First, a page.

In addition, protests increase investors’ uncertainty as they serve as markers for political instability. A risk premium is assigned to securities originating from politically unstable countries. After Bahrain’s protests during the Arab Spring, rating agencies Standard and Poor’s and Moody’s both lowered the Bahrain government’s bond and credit ratings—attributing the decision to the region’s political turmoil and civil unrest. Withdrawal of foreign direct investment (FDI) and capital flight, resulting from a fall in business confidence, reduce the economic growth rate of the affected country. The impact on tourism is more complex. Predominantly, tourists are apprehensive about traveling to countries experiencing protests, for fear of being endangered by riots. However, a rise in “riot tourism” or “protest tourism” has been observed whereby activist actively seek out hotspots and travel there for the chance of participating.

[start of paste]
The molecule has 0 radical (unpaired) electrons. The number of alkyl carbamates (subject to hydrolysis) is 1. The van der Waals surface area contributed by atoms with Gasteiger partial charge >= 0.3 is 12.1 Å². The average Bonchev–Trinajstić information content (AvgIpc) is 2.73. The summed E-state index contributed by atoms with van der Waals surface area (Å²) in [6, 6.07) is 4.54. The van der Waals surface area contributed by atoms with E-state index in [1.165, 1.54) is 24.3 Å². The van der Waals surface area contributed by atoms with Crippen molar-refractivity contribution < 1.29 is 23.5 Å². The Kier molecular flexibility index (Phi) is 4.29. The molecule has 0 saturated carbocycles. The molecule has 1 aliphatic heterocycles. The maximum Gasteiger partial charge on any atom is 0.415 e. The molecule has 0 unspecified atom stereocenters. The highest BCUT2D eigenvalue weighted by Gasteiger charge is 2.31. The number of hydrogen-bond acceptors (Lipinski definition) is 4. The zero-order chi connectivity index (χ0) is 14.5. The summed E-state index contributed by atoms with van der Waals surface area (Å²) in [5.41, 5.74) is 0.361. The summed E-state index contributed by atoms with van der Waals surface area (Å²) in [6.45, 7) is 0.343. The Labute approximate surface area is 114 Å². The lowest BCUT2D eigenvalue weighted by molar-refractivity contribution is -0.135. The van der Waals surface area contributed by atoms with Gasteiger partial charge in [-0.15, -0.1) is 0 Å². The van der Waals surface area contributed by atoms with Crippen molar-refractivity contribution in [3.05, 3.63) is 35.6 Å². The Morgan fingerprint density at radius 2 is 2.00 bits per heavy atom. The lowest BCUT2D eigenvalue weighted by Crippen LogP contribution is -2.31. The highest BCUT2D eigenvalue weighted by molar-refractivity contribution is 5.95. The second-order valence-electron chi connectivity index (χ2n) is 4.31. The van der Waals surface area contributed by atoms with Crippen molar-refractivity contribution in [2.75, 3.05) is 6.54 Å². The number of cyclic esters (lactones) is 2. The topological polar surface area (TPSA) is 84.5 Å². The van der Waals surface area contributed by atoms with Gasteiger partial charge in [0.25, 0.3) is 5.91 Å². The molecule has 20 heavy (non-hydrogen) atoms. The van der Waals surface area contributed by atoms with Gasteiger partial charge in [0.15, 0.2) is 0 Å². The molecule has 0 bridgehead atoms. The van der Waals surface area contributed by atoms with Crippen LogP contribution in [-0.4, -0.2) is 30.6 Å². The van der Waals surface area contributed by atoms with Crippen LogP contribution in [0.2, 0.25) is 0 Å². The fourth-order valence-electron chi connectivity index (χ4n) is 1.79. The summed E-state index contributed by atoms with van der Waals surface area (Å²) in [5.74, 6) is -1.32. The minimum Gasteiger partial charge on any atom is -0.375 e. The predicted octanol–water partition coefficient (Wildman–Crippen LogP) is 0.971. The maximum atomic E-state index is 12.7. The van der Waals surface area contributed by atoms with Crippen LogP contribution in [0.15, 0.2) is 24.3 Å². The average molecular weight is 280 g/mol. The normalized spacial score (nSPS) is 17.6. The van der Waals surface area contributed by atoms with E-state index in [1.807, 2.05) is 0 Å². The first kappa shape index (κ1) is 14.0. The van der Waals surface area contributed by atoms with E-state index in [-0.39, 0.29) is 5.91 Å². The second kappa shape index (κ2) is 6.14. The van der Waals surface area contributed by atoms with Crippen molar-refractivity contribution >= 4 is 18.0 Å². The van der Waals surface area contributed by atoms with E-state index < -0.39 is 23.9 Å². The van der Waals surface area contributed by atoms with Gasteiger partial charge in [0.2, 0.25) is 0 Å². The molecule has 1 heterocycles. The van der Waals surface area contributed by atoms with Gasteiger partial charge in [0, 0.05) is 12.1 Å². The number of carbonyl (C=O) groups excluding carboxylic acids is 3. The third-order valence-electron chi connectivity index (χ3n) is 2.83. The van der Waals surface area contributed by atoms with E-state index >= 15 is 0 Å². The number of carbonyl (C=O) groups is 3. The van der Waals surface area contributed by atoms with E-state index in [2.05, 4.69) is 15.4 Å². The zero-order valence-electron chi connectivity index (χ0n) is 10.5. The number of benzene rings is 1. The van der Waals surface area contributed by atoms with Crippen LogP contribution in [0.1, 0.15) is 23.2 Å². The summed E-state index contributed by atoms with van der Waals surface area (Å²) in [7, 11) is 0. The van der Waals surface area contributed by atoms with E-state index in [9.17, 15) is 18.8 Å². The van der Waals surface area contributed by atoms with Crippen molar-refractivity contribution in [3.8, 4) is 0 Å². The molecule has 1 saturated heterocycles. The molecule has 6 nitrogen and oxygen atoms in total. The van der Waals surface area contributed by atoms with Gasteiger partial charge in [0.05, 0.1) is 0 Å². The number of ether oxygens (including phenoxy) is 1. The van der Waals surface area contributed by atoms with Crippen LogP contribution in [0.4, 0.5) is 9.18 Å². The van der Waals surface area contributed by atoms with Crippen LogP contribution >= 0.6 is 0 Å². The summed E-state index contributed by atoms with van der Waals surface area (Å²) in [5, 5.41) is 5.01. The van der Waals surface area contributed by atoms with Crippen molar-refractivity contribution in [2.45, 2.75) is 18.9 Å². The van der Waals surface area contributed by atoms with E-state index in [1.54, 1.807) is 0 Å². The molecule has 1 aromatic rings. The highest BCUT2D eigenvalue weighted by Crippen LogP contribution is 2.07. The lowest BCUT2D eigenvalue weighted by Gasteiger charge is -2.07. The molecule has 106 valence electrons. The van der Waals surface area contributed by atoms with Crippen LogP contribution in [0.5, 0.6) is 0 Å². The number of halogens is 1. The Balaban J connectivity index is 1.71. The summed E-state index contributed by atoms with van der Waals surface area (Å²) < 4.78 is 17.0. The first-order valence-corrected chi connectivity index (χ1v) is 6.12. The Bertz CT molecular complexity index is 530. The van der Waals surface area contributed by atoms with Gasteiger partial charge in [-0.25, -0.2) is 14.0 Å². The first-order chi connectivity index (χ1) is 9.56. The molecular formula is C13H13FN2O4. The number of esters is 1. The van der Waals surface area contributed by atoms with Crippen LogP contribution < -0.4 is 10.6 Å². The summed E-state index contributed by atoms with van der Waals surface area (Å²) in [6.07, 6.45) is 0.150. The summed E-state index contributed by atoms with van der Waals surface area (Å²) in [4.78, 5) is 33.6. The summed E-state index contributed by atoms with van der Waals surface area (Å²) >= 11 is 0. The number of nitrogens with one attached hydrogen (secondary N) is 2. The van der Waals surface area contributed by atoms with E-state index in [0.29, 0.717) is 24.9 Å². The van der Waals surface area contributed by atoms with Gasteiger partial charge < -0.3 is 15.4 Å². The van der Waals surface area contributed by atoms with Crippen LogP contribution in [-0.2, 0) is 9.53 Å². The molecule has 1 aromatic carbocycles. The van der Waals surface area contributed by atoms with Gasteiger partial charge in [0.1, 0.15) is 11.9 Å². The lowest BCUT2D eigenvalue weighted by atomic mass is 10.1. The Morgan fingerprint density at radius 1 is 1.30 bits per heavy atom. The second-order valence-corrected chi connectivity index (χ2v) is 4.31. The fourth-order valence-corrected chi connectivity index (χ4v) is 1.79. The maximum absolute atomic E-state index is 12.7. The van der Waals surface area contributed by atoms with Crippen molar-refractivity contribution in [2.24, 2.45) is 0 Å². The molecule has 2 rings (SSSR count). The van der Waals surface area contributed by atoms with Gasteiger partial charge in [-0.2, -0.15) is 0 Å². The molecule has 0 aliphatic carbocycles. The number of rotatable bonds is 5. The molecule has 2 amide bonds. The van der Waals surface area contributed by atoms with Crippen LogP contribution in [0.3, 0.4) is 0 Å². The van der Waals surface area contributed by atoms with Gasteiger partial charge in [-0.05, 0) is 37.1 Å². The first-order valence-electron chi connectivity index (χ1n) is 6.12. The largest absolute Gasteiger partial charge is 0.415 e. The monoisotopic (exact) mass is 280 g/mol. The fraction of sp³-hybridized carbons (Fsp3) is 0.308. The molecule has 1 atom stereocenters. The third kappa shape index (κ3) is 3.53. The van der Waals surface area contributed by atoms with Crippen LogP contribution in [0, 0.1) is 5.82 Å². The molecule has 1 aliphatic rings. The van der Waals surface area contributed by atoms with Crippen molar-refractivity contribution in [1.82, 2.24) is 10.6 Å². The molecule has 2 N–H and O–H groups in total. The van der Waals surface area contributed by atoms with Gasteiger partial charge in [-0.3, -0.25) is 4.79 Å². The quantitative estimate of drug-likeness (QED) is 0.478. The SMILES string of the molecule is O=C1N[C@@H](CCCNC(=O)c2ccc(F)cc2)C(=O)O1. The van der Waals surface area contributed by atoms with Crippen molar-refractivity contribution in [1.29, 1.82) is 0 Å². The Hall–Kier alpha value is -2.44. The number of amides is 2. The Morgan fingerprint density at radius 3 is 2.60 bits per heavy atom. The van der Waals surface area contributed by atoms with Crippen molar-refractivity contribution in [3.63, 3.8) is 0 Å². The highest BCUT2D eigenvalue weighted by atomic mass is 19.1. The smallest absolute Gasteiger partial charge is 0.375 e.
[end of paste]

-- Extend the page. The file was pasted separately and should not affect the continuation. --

Protests in International Relations

On an international scale, protests serve as a signaling mechanism to wealthier countries. The 1989 Tiananmen Square protests resulted in widespread condemnation from the international community and, subsequently, sanctions being placed on China. As protests sometimes accompany a régime change, new governments have to deal with the repercussions of shattered international confidence. This lengthens the post-conflict reconstruction process, as it is difficult to accumulate the capital investment needed to revitalize the economy.